IndyCar will begin testing their new for 2023 engines in March. The 2.4L twin turbo V8 engines will use hybrid technology for the first time.
This ancient technology will be 13 years old when IndyCar finally gets it implemented.
First used by F1 in 2009, the ‘spec’ battery, electric motor, and energy recovery system will be given to the engine manufacturers – Chevy and Honda – this spring to begin testing.
What is not yet clear, is whether the extra HP expected from the electric motor and battery, will be recovered from just Kinetic Energy during braking, or whether it will also include an MGU-H system to recover heat from the engine and convert it to electric energy and stored in the battery.
Over 2 years ago, IndyCar announced the system would only collect kinetic energy, but since then, it has gone radio silent, so we assume it will indeed only be similar to F1’s 13-year old kinetic recovery technology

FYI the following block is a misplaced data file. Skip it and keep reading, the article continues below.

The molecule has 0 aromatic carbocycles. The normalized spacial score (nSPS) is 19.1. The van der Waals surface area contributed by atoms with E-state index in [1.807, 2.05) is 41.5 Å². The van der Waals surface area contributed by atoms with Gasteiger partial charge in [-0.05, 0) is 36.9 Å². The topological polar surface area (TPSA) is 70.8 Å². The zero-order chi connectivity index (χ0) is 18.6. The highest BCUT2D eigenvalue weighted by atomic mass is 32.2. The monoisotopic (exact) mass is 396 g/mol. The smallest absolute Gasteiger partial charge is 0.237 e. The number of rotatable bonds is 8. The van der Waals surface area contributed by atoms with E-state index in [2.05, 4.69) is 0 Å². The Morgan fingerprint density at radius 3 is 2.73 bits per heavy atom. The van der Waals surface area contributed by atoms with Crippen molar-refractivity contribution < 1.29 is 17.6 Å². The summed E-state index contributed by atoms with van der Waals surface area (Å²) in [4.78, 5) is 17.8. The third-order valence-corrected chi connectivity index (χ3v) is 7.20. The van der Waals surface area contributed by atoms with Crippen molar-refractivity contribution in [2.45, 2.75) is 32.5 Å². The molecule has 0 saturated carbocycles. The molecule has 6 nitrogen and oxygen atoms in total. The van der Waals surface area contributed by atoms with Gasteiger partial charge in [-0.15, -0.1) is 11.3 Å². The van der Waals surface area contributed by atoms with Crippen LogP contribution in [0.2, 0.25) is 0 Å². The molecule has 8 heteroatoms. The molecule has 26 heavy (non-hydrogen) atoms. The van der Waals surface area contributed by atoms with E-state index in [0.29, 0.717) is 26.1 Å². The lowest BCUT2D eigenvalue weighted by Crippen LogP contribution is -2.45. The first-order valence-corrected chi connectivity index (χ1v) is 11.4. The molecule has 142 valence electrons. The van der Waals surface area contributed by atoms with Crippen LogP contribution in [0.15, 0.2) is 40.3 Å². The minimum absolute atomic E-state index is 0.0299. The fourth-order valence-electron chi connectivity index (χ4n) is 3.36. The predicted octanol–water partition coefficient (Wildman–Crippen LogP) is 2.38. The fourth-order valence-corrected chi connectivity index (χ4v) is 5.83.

In order for the hybrid system to work on ovals where there sometimes is zero braking, the system would have to recover heat energy; otherwise, the hybrid system will only work on street and road courses where drivers brake hard and kinetic energy can be recovered.
While F1 has been using MGU-K (Kinetic energy recover) since 2009, it did not implement an MGU-H until 2016. However, starting with their new engines in 2025, F1 is dropping the MGU-H component of the hybrid system because it has no real-world application.
With the world moving to 100% electric cars, there will be no more internal combustion engines to capture heat from – i.e. no real-world application for MGU-H.
The IndyCar hybrid powertrain will be integrated into the push-to-pass system and provide a power boost to the tool used by drivers for overtaking on road and street courses. The current system, which is limited to 200 seconds per driver in those events, will gain additional horsepower from the hybrid system to help INDYCAR reach its target goal of achieving 900-plus horsepower for its cars.